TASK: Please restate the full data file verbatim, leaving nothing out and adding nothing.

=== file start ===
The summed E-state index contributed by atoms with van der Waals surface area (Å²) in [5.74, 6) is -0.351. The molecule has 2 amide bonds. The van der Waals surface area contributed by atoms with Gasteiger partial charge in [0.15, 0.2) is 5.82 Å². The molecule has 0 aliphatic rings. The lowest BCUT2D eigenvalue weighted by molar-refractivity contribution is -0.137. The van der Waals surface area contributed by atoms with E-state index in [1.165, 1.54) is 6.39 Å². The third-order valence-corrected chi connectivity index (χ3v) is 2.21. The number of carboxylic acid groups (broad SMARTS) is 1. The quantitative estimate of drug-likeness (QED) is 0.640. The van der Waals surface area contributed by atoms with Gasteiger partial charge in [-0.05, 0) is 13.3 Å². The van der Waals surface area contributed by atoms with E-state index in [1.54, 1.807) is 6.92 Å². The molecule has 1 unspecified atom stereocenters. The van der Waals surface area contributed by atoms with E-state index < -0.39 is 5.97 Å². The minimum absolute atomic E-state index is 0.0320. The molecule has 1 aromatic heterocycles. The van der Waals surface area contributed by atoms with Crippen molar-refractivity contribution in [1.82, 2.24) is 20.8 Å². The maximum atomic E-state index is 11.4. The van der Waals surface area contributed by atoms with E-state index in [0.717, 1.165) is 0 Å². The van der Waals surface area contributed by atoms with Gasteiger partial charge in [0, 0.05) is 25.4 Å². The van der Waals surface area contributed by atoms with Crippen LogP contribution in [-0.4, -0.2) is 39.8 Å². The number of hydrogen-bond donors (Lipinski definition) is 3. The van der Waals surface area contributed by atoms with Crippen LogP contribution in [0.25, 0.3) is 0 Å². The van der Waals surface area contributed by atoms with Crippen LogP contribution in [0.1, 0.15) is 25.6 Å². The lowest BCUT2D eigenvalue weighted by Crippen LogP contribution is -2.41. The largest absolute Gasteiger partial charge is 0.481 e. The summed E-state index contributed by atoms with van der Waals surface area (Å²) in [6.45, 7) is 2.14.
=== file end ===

The summed E-state index contributed by atoms with van der Waals surface area (Å²) in [5.74, 6) is -0.351. The molecule has 2 amide bonds. The van der Waals surface area contributed by atoms with Gasteiger partial charge in [0.15, 0.2) is 5.82 Å². The molecule has 0 aliphatic rings. The lowest BCUT2D eigenvalue weighted by molar-refractivity contribution is -0.137. The van der Waals surface area contributed by atoms with E-state index in [1.165, 1.54) is 6.39 Å². The third-order valence-corrected chi connectivity index (χ3v) is 2.21. The number of carboxylic acid groups (broad SMARTS) is 1. The quantitative estimate of drug-likeness (QED) is 0.640. The van der Waals surface area contributed by atoms with Gasteiger partial charge in [-0.05, 0) is 13.3 Å². The van der Waals surface area contributed by atoms with E-state index in [1.54, 1.807) is 6.92 Å². The molecule has 1 unspecified atom stereocenters. The van der Waals surface area contributed by atoms with E-state index < -0.39 is 5.97 Å². The minimum absolute atomic E-state index is 0.0320. The molecule has 1 aromatic heterocycles. The van der Waals surface area contributed by atoms with Crippen molar-refractivity contribution in [1.82, 2.24) is 20.8 Å². The maximum atomic E-state index is 11.4. The van der Waals surface area contributed by atoms with E-state index in [0.717, 1.165) is 0 Å². The van der Waals surface area contributed by atoms with Gasteiger partial charge in [0, 0.05) is 25.4 Å². The van der Waals surface area contributed by atoms with Crippen LogP contribution in [-0.4, -0.2) is 39.8 Å². The number of hydrogen-bond donors (Lipinski definition) is 3. The van der Waals surface area contributed by atoms with Crippen LogP contribution in [0.25, 0.3) is 0 Å². The van der Waals surface area contributed by atoms with Crippen LogP contribution in [0.1, 0.15) is 25.6 Å². The lowest BCUT2D eigenvalue weighted by Crippen LogP contribution is -2.41. The largest absolute Gasteiger partial charge is 0.481 e. The summed E-state index contributed by atoms with van der Waals surface area (Å²) in [6.45, 7) is 2.14.